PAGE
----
HJ-ED-DHJ

Oct. 30, 2006

First time, first deer

By Matt Kane
Sports Editor

With long, blonde hair, blue eyes and braces on her teeth, Megan Etzel doesn’t exactly strike fear in anyone.

Give her a 1926 .250 Savage rifle and one round of ammunition, and it’s another story for Minnesota’s deer.

One round is all the Delano Middle School sixth grader needed Oct. 21 to land her first deer.

“‘Should I do it, or should I not? I love animals,’” Megan, 12, described of her thinking, just before dropping the button buck, which she estimates to have weighed slightly more than her own 110 pounds. “I pulled the trigger and it was like, ‘Thank God I did it.’ (The round) went right through the heart – a perfect shot.”

That perfect shot was only the second time Megan had fired the rifle.

The first time she squeezed the trigger of that particular rife, Megan was aiming at a paper target, which she says she missed the bull’s-eye by a fraction of an inch.

“The reason I chose that rifle for her to use was because it has a low recoil and it is flat,” Megan’s grandfather Curtis Olstad said. “We only had her shoot one round because we forgot the bullets.”

While the firearm deer hunting season doesn’t officially begin until Saturday, Megan was able to get a head start through the two-day Northwest Minnesota Youth Antlerless Deer Season. The program is for youths 12-14 years of age, and is restricted to Marshall, Pennington, Lake of the Woods, Roseau, and Kittson counties.

Before participating, the hunters must complete a firearms safety course and have a valid firearms deer license.

“It’s a neat opportunity,” Megan’s mother, Audra, said. “It’s nice, as a parent, to know there are not a lot of hunters out there (during the youth weekend). And it’s a great opportunity for them to gain experience.”

To tag the deer she shot on the youth hunt, Megan had to have a bonus permit. She still has the regular tag all hunters get with their license, and she plans on using it.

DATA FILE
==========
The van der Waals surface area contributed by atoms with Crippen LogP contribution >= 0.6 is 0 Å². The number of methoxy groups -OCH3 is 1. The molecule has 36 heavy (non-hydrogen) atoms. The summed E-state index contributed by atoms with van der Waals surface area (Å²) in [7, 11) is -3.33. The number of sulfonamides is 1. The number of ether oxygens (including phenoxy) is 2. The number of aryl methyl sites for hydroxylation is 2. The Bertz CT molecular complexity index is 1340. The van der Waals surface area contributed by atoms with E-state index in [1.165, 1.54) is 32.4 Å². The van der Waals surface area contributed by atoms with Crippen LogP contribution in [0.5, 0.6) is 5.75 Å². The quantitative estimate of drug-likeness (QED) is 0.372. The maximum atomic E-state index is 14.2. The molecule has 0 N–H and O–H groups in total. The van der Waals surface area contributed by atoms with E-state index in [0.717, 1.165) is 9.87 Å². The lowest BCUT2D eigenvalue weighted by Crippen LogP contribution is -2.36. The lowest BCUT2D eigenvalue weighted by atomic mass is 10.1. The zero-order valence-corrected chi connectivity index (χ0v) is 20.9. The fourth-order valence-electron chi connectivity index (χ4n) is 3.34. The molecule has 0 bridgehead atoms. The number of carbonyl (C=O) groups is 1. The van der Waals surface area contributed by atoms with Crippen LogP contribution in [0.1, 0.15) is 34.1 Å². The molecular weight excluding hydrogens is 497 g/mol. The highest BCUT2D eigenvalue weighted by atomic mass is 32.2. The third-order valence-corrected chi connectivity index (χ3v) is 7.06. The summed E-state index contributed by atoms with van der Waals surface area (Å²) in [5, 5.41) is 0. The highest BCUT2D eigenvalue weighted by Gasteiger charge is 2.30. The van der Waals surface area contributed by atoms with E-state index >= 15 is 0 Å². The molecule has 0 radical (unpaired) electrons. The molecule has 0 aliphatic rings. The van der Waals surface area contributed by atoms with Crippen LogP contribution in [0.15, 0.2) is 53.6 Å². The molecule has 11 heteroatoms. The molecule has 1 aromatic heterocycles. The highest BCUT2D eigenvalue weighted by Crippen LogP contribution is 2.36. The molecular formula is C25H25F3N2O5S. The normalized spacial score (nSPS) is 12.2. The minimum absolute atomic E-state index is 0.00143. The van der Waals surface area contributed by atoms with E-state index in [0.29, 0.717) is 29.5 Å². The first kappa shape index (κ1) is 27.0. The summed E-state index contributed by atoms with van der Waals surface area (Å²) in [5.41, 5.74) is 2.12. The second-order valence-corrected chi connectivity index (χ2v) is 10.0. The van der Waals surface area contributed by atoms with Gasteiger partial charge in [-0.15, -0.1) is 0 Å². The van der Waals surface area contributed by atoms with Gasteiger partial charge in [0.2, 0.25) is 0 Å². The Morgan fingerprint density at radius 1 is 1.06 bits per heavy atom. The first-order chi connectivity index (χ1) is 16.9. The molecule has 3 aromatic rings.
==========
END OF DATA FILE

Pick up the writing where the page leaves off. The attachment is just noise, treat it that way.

“I’m so going back,” she said. “I’m not going to waste that deer tag.”

Success may have had a little to do with hooking Megan on hunting, but she said there is more to it than just harvesting a deer.

“I love nature, so I always wanted to go,” she said. “And Grandpa always told me about it, and it sounded cool.”

Indeed the most recent hunt was ‘cool’ for Megan, and for Grandpa.

“It was high excitement,” said Olstad, who has been hunting since 1949. “The excitement of seeing a 12-year-old get a deer superseded any thrill I have ever had in getting a deer.”

The pictures from the hunt confirm Olstad’s enthusiasm.

“The comments I get were that you can’t tell who is smiling the most, (Megan), dad or Grandpa,” Audra Etzel said.

Audra and her youngest daughter, Natalie, 9, also made the trip north to Olstad’s cabin just southeast of Grygla, but did not go on the hunt, which took place southwest of Grygla, in Marshall County.

Olstad and Megan’s dad, Brad, accompanied Megan on the hunt, but were not permitted to carry a firearms.

“Dad was the spotter, Grandpa was the guide and I was the shooter,” Megan explained.

Actually, calling it a ‘hunt’ is a bit of a stretch. Even Elmer Fudd would have been jealous.

“It took about 10 minutes,” Megan said.

She explained that the three were driving through a field when they spotted Megan’s deer.

“We thought there were two but there were three, and I got the biggest one,” she said. “They kind of spooked when we opened the car doors, but mine was staring right at me.”

The bullet covered about 100 yards before it found its target. That same bullet, along with the tag, are now kept in a Ziploc bag, and serve as good props during stories of Megan’s hunt.

“All my friends say it was a small deer, but they don’t know anything about hunting,” Megan said. “They are all girly.”

Megan said her current story has a theme: firsts.

• First grandchild on either side of the family to sleep in a log cabin;

• First time hunting;

• First day of hunting; First shot;

• and First time she ever used an outhouse.

The story of her first hunting trip will be entertaining for a couple weeks, but, if Megan has anything to do with it, she will have a new story to tell after week two of the season. That’s when the family plans on heading north again, this time during the regular season.


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